The ability to release, as electrical energy, potential energy stored at the water:carbon interface is attractive, since water is abundant and available. However, many previous reports of such energy converters rely on either flowing water or specially designed ionic aqueous solutions. These requirements restrict practical application, particularly in environments with quiescent water. Here, a carbon-based chemical-to-electricity device that transfers the chemical energy to electrical form when coming into contact with quiescent deionized water is reported. The device is built using carbon nanotube yarns, oxygen content of which is modulated using oxygen plasma-treatment. When immersed in water, the device discharges electricity with a power density that exceeds 700 mW m−2, one order of magnitude higher than the best previously published result. X-ray absorption and density functional theory studies support a mechanism of operation that relies on the polarization of sp2 hybridized carbon atoms. The devices are incorporated into a flexible fabric for powering personal electronic devices.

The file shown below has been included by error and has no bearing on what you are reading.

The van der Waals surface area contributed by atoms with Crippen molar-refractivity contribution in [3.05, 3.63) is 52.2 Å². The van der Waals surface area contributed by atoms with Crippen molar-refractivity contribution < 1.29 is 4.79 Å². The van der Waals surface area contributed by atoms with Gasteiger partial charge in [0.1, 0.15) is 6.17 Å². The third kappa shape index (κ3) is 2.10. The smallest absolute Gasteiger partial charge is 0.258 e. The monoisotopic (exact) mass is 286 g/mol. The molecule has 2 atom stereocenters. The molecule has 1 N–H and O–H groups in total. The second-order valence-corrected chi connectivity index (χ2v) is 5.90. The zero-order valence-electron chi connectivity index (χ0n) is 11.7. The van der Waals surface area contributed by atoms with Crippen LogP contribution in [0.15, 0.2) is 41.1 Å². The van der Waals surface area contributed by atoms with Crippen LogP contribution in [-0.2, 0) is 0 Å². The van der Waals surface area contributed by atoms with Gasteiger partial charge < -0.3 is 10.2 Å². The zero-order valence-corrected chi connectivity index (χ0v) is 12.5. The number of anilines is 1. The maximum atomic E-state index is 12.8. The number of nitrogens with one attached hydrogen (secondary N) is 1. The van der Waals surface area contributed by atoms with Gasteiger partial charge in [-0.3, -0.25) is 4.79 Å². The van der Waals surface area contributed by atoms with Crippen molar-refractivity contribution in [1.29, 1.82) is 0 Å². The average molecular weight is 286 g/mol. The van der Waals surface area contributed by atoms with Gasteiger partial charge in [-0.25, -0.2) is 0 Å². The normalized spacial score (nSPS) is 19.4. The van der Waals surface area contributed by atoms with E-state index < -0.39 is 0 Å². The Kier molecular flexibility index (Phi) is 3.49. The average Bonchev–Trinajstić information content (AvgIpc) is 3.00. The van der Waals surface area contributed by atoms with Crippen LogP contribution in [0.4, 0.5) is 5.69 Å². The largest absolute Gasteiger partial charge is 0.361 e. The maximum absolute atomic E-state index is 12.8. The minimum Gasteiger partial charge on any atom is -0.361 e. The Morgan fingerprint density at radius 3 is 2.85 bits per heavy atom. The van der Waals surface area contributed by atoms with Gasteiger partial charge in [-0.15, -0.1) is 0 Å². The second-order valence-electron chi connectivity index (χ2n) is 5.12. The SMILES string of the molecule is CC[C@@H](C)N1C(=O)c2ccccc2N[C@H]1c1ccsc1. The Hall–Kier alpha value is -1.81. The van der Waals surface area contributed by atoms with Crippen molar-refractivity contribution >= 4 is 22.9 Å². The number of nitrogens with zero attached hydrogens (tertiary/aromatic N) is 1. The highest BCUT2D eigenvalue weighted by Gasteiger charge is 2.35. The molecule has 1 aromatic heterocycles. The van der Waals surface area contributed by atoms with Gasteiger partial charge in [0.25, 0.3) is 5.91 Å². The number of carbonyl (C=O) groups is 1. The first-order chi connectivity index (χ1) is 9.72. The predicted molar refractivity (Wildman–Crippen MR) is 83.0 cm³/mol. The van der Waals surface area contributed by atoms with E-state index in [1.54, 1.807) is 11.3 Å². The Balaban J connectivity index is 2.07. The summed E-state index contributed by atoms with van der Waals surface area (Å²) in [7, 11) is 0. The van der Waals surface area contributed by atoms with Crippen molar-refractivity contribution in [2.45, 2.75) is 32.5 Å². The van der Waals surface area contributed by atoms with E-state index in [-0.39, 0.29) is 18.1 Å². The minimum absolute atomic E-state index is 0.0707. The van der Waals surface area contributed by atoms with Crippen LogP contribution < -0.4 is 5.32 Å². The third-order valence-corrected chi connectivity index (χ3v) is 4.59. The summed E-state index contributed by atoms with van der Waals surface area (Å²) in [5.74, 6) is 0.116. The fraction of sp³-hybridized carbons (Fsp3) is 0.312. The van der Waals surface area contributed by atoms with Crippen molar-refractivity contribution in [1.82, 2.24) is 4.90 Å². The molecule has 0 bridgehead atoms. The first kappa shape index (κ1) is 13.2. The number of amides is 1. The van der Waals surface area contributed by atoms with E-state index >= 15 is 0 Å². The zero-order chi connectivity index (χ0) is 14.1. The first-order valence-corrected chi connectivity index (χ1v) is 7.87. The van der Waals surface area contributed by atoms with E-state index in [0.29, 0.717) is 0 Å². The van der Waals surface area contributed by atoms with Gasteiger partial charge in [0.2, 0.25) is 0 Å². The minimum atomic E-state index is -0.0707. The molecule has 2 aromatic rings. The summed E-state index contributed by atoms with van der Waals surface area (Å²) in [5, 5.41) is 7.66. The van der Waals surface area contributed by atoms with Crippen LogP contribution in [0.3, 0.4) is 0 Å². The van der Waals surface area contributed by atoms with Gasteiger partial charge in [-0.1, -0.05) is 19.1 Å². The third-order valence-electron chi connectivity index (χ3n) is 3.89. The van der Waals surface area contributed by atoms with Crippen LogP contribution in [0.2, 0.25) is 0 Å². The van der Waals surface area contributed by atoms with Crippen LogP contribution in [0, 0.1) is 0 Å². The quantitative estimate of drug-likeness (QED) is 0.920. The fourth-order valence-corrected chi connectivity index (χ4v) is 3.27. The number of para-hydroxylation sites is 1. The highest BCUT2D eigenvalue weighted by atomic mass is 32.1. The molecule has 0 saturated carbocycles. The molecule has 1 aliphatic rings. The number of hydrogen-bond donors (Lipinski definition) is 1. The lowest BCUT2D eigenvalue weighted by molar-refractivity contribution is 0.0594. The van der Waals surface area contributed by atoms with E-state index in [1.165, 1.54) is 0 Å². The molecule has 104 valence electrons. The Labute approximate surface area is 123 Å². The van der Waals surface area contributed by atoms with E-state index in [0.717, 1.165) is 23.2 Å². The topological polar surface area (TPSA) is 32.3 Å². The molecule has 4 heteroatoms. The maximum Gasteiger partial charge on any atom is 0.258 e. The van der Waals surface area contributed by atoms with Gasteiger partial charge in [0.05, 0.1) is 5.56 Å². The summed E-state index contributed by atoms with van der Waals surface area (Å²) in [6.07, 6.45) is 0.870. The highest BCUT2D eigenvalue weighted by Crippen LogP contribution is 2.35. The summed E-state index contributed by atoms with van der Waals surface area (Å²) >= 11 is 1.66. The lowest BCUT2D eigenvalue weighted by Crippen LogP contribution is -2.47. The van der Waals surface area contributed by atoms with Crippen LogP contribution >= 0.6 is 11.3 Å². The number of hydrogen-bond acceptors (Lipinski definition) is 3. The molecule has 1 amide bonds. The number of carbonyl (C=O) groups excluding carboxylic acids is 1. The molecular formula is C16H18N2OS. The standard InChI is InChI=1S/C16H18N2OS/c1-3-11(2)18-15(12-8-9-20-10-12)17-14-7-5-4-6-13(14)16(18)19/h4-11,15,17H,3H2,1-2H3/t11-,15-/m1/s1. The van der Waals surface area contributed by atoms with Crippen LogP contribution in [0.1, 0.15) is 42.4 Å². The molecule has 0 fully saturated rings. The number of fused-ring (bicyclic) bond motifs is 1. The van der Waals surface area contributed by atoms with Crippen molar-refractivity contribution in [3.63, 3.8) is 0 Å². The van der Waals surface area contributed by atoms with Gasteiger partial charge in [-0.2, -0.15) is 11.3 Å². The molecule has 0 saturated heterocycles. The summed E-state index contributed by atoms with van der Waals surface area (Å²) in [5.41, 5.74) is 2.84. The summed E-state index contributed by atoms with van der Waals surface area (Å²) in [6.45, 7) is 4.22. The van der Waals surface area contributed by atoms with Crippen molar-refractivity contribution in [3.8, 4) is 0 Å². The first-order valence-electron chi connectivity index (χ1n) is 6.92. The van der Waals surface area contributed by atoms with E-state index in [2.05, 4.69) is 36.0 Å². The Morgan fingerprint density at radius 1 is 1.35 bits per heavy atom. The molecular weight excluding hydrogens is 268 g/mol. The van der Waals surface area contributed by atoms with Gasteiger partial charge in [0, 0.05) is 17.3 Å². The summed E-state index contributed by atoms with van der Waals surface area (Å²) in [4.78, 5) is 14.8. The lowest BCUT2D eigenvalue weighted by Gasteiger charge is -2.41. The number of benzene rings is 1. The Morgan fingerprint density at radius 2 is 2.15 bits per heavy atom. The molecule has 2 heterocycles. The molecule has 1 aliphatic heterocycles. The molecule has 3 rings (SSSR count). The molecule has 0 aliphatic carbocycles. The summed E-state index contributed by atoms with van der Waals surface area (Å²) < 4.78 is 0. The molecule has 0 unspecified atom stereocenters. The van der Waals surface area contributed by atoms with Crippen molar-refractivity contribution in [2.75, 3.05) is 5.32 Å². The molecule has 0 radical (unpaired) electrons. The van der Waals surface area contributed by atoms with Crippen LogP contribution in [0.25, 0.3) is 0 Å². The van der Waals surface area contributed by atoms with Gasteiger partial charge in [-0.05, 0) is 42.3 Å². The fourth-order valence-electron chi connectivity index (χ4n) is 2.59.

|Original language||English (US)|
|State||Published - May 3 2018|
- carbon nanotubes
ASJC Scopus subject areas
- Materials Science(all)
- Mechanics of Materials
- Mechanical Engineering